The work of Emmanuel Monzon focuses primarily on the idea of urban sprawling and the urban expansion of its periphery. Monzon photographs urban banality as though it were a Romantic painting, trying only to be “stronger than this big nothing” in controlling the space by framing the subject. Monzon’s aesthetic of the banal obeys its own rules: a ban on living objects, a precise geometrical organization, and the revelation of a specific physical and mental landscape blurring the lines between city and suburb, between suburb and countryside, a process that results in an independent identity.

This aesthetic of the emptiness in my photographic work attempts to understand our current environment: Can it be one of de-civilization?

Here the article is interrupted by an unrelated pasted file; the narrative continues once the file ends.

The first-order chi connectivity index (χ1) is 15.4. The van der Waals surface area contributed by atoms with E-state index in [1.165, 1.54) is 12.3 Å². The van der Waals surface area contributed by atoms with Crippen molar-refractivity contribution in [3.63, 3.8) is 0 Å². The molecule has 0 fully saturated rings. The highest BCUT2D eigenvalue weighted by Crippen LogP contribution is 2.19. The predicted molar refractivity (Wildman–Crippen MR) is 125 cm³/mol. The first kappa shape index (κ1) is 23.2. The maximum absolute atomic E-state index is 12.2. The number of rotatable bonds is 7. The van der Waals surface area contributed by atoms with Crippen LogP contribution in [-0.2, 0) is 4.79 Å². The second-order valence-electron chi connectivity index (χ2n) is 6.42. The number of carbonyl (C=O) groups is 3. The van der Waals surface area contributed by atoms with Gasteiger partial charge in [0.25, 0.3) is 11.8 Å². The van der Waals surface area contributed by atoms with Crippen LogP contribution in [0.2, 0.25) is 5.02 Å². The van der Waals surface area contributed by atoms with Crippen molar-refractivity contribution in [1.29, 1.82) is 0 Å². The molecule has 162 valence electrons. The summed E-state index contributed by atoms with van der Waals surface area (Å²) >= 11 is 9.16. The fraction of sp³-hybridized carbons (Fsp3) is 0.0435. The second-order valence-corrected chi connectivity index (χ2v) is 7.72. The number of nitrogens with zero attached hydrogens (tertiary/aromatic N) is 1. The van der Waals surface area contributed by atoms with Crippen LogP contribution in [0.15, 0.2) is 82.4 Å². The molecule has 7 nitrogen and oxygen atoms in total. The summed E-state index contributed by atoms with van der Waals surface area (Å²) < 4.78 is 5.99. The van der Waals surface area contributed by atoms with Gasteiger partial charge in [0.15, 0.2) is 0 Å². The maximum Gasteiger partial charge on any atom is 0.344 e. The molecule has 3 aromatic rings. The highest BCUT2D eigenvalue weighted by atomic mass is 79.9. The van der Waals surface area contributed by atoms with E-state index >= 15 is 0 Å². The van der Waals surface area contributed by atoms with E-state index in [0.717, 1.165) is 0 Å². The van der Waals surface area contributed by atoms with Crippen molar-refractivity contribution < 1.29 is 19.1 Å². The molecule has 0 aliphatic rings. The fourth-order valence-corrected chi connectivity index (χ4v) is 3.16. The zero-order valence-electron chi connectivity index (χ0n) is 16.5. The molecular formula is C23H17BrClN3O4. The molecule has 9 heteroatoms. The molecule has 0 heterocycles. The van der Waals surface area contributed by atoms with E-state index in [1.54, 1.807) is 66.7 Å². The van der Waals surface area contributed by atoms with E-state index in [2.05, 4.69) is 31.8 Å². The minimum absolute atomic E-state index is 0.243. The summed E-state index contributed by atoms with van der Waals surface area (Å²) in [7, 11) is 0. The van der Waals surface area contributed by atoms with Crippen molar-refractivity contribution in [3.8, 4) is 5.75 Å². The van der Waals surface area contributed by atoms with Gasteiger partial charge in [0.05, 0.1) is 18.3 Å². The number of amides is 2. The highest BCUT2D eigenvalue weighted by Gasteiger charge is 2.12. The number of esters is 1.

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Matthew Harkleroad

 

 

Robert L. Horton

Robert Horton lives in Seattle and his work is in the King County Art Collection.

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Amy Pleasant


Amy is a Seattle figurative and abstract painter whose work is known for its vibrant color palette, use of pattern and abstraction. Her paintings reflect a narrative exploration of issues regarding generational transition, memory and the complexity of family relationships. Amy’s work has been exhibited in Seattle, Chicago, Los Angeles and Amsterdam and has been one of twenty artists featured by the Woman’s Caucus for the Arts, NYC in 2012 and 2014. Amy studied design and computer animation at the Art Institute of Seattle and attended the Drawing and Painting Atelier